In the end it all comes down to the fact that we virtually befriend hundreds of people on social media, but choose to have only a handful around; the best ones – those who remain no matter how far you unwillingly push them out.

“Beware of those who seek constant crowds; they are nothing alone”. – Charles Bukowski

“I restore myself when I’m alone”. – Marilyn Monroe

Ten chairs of same size but of different quirks

There were ten chairs arranged in a perfect circle right in the middle of the room, exactly twenty metres from the door and with a diameter of precisely four metres. Abigail herself measured it all every Tuesday ten minutes before the clock on the wall struck 4pm. The other seven members of the group usually began entering at five minutes to four, with only Kaitlin coming in at 4:02pm every time.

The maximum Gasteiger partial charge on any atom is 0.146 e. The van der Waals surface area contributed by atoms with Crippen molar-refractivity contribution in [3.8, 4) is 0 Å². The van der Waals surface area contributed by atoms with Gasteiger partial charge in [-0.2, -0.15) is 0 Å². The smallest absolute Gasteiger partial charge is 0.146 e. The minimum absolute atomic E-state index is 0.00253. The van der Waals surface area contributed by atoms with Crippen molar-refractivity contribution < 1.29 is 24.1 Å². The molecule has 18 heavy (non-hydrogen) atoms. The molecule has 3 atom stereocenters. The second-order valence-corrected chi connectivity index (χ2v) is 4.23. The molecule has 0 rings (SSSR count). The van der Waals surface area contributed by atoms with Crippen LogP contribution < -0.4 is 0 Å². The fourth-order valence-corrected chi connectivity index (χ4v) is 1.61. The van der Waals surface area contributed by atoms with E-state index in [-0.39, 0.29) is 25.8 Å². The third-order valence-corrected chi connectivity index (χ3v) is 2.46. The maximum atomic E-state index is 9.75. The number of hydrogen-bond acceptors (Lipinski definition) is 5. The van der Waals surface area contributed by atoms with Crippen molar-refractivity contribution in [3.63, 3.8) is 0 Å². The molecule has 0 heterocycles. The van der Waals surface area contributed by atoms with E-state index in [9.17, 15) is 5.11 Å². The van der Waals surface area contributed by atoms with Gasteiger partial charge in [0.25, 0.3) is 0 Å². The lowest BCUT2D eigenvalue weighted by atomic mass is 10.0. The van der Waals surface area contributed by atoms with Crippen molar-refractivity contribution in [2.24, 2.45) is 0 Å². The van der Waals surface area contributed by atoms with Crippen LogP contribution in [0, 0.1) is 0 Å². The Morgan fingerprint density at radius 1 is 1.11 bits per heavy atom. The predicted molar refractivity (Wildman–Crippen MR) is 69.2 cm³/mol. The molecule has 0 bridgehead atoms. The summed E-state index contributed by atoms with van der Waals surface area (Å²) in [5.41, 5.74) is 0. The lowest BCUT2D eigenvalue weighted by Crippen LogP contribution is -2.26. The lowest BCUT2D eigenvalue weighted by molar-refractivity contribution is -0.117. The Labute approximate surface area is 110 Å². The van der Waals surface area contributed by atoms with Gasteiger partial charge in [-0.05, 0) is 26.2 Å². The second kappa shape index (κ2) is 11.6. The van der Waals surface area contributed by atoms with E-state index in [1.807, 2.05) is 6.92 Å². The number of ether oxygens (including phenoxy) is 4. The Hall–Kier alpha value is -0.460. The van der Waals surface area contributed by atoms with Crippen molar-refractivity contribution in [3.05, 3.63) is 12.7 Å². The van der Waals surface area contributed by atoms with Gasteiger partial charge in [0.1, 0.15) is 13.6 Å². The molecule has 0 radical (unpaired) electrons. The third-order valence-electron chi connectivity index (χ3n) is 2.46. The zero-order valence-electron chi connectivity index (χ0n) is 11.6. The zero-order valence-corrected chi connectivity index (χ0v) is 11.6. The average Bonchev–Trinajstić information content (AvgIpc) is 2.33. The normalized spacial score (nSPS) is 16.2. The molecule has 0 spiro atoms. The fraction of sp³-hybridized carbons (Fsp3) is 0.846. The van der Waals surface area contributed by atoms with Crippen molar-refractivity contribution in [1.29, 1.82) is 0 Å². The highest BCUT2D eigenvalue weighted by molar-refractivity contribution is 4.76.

Living with Obsessive-Compulsive Disorder (OCD) was a drag. But going to a support group meeting in the hope of being able to alleviate the symptoms was something close to unimaginable. How could you accommodate the Obsessiveness of eight different people, especially when some of their OCDs actually conflicted?

For example, Arnold had to sit exactly in the centre of the group, something that had to change each time a group member was absent; but it would also have to accommodate Justin’s need for him to have an almost equal distribution of male and female “colleagues” on either side. And then, Mika always had to be the one to speak last, while Isaac wanted to have the word seventh in line. It was chaos for their coordinator Patrick. But what was worse was the fact that the OCD support group was not really helping anyone improve. If anything, it seemed to make things worse.

Abigail now began going in fifteen minutes earlier to measure the distances of the chairs and doors, irritated that Samuel came in a few minutes later and moved his chair ever so slightly, but enough for her to be compelled to take out her measuring tape and begin all over again.